University to start new research into approaches for early diagnosis of cancer
The University of Cumbria is proud to announce that it is starting new research that will help to shape future national NHS cancer services.
The university’s Health and Social Care Evaluations (HASCE) team has secured £50,000 from the Northern Cancer Alliance (NCA) for the nine-month ‘Vague Symptoms Pathways Research’ project.
Academics from the University of Cumbria will explore the implementation of several specialist multi-disciplinary diagnostic centres in northern England.
The centres work to identify new ways of diagnosing cancer more rapidly in patients whose early symptoms are not clear but are concerning.
Senior research fellow Vicki Goodwin and Dr Tom Grimwood lead HASCE, the university’s specialist unit for commissioned research in health and social care.
Dr Grimwood said: “Typically patients who present to GPs with symptoms that could be cancer may get sent for one test, then back to the GP, then for another test, back to the GP and so on. Using a model first developed in Denmark, the Vague Symptoms Pathways project is piloting a one-stop-shop for tests, using multi-disciplinary teams to identify signs of cancer earlier.
“We will be carrying out quantitative and qualitative research into these new pathways, looking at what works, for who, and why. Our work will cover three areas – Sunderland, South Tyneside and South Tees; Cumbria, Northumberland and Newcastle; and Durham and Gateshead.”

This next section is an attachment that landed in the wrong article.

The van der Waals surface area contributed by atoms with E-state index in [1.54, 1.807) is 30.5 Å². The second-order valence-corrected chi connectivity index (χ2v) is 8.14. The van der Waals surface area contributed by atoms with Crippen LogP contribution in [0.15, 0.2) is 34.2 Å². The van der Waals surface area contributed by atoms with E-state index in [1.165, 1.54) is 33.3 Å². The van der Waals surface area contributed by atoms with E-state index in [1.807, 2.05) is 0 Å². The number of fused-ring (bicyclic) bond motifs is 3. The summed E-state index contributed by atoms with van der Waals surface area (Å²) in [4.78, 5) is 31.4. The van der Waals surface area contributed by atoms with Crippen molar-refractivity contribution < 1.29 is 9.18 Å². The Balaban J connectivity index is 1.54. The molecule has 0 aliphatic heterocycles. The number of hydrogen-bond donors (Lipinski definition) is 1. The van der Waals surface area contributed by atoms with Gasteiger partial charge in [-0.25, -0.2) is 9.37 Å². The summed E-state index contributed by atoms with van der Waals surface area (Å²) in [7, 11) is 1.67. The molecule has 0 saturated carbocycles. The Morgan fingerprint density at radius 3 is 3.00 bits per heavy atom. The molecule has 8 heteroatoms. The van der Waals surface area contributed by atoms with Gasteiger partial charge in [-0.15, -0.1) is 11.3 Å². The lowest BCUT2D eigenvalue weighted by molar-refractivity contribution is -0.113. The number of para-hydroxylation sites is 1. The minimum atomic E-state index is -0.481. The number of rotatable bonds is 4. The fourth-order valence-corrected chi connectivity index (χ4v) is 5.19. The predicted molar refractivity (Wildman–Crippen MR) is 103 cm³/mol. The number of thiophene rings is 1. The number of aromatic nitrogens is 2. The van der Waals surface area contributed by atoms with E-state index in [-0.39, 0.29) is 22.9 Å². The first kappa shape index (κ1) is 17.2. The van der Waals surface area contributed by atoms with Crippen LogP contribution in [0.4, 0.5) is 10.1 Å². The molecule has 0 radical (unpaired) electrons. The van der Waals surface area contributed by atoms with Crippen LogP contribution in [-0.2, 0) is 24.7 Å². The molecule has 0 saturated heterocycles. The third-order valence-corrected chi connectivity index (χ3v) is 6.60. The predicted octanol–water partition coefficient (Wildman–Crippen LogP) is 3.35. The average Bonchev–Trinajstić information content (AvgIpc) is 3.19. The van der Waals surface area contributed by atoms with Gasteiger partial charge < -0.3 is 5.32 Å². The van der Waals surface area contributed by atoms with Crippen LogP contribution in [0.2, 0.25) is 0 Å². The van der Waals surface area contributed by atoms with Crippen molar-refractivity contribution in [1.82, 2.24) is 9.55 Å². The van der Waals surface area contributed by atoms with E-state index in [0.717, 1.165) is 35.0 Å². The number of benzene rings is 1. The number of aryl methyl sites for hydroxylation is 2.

Vicki added: “This is our second research project with the NCA. We have an ongoing project for the ‘Early Diagnosis Transformation Programme’ which aims to improve the early diagnosis strategies which aim to improve survival rates and patient outcomes.
“We are thrilled to be working once again with the National Cancer Alliance and partners across the north of England on this significant work that will inform national research and policymakers.”
Alison Hampson is head of the Department of Health, Psychology and Social Studies at the university, which includes the HASCE research operation.
She said: “HASCE’s research will feed into a national research project led by NHS England, Cancer Research UK and Macmillan Cancer Support.
“As such it will provide the creation of knowledge that is both of critical importance to communities and clinicians, and of national significance in terms of devising future approaches to improving outcomes for cancer patients.”
With further funding possible, HASCE’s senior research fellows are optimistic that they will be able to extend their reach and explore rapid diagnosis of cancer pathway schemes and centres in other areas of England in the future.
HASCE’s research has included projects for major clients including the North West Ambulance Service, Heritage Lottery Fund, Greater Manchester Police, Cumbria Partnership Foundation Trust, Civil Nuclear Constabulary and several NHS clinical commissioning groups.
The Northern Cancer Alliance (NCA) aims to achieve improvement in cancer survival in the North East and North Cumbria by changing the way cancer is detected and diagnosed.